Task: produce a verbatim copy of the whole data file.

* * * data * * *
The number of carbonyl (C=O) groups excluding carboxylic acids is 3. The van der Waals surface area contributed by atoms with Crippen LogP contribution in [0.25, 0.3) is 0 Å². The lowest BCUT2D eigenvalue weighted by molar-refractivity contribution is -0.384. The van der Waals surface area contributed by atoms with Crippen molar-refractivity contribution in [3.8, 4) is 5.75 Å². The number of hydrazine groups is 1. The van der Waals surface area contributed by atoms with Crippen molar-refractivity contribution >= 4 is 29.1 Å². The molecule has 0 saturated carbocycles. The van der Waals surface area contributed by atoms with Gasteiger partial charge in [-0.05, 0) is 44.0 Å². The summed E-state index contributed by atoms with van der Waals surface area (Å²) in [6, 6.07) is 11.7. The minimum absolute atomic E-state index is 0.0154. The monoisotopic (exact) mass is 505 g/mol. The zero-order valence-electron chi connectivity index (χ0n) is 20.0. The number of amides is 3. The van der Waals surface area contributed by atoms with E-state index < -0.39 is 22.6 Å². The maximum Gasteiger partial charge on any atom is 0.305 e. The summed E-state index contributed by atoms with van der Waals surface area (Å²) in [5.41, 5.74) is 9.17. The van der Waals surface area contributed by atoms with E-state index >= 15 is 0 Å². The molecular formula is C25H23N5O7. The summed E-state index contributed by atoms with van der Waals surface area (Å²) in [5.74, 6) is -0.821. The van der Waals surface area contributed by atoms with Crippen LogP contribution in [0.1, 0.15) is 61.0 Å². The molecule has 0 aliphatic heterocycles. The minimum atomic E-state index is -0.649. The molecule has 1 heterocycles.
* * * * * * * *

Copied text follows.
The number of carbonyl (C=O) groups excluding carboxylic acids is 3. The van der Waals surface area contributed by atoms with Crippen LogP contribution in [0.25, 0.3) is 0 Å². The lowest BCUT2D eigenvalue weighted by molar-refractivity contribution is -0.384. The van der Waals surface area contributed by atoms with Crippen molar-refractivity contribution in [3.8, 4) is 5.75 Å². The number of hydrazine groups is 1. The van der Waals surface area contributed by atoms with Crippen molar-refractivity contribution >= 4 is 29.1 Å². The molecule has 0 saturated carbocycles. The van der Waals surface area contributed by atoms with Gasteiger partial charge in [-0.05, 0) is 44.0 Å². The summed E-state index contributed by atoms with van der Waals surface area (Å²) in [6, 6.07) is 11.7. The minimum absolute atomic E-state index is 0.0154. The monoisotopic (exact) mass is 505 g/mol. The zero-order valence-electron chi connectivity index (χ0n) is 20.0. The number of amides is 3. The van der Waals surface area contributed by atoms with E-state index < -0.39 is 22.6 Å². The maximum Gasteiger partial charge on any atom is 0.305 e. The summed E-state index contributed by atoms with van der Waals surface area (Å²) in [5.41, 5.74) is 9.17. The van der Waals surface area contributed by atoms with E-state index >= 15 is 0 Å². The molecular formula is C25H23N5O7. The summed E-state index contributed by atoms with van der Waals surface area (Å²) in [5.74, 6) is -0.821. The van der Waals surface area contributed by atoms with Crippen LogP contribution in [0.1, 0.15) is 61.0 Å². The molecule has 0 aliphatic heterocycles. The minimum atomic E-state index is -0.649. The molecule has 1 heterocycles.